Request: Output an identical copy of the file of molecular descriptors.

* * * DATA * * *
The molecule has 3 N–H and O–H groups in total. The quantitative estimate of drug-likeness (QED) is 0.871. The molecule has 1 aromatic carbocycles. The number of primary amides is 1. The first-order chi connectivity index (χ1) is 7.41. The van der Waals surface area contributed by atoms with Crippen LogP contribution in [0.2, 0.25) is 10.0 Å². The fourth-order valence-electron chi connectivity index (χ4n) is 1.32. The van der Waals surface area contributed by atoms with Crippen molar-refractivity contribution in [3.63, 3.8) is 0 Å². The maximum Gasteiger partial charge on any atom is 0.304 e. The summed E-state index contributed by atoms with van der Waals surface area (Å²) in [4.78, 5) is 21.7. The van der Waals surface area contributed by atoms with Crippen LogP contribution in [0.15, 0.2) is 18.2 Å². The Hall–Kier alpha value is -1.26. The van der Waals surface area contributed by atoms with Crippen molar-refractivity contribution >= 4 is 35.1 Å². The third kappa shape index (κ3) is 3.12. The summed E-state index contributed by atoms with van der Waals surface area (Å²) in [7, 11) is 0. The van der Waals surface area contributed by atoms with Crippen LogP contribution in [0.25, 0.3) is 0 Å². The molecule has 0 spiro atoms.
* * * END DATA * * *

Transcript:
The molecule has 3 N–H and O–H groups in total. The quantitative estimate of drug-likeness (QED) is 0.871. The molecule has 1 aromatic carbocycles. The number of primary amides is 1. The first-order chi connectivity index (χ1) is 7.41. The van der Waals surface area contributed by atoms with Crippen LogP contribution in [0.2, 0.25) is 10.0 Å². The fourth-order valence-electron chi connectivity index (χ4n) is 1.32. The van der Waals surface area contributed by atoms with Crippen molar-refractivity contribution in [3.63, 3.8) is 0 Å². The maximum Gasteiger partial charge on any atom is 0.304 e. The summed E-state index contributed by atoms with van der Waals surface area (Å²) in [4.78, 5) is 21.7. The van der Waals surface area contributed by atoms with Crippen LogP contribution in [0.15, 0.2) is 18.2 Å². The Hall–Kier alpha value is -1.26. The van der Waals surface area contributed by atoms with Crippen molar-refractivity contribution >= 4 is 35.1 Å². The third kappa shape index (κ3) is 3.12. The summed E-state index contributed by atoms with van der Waals surface area (Å²) in [7, 11) is 0. The van der Waals surface area contributed by atoms with Crippen LogP contribution in [0.25, 0.3) is 0 Å². The molecule has 0 spiro atoms.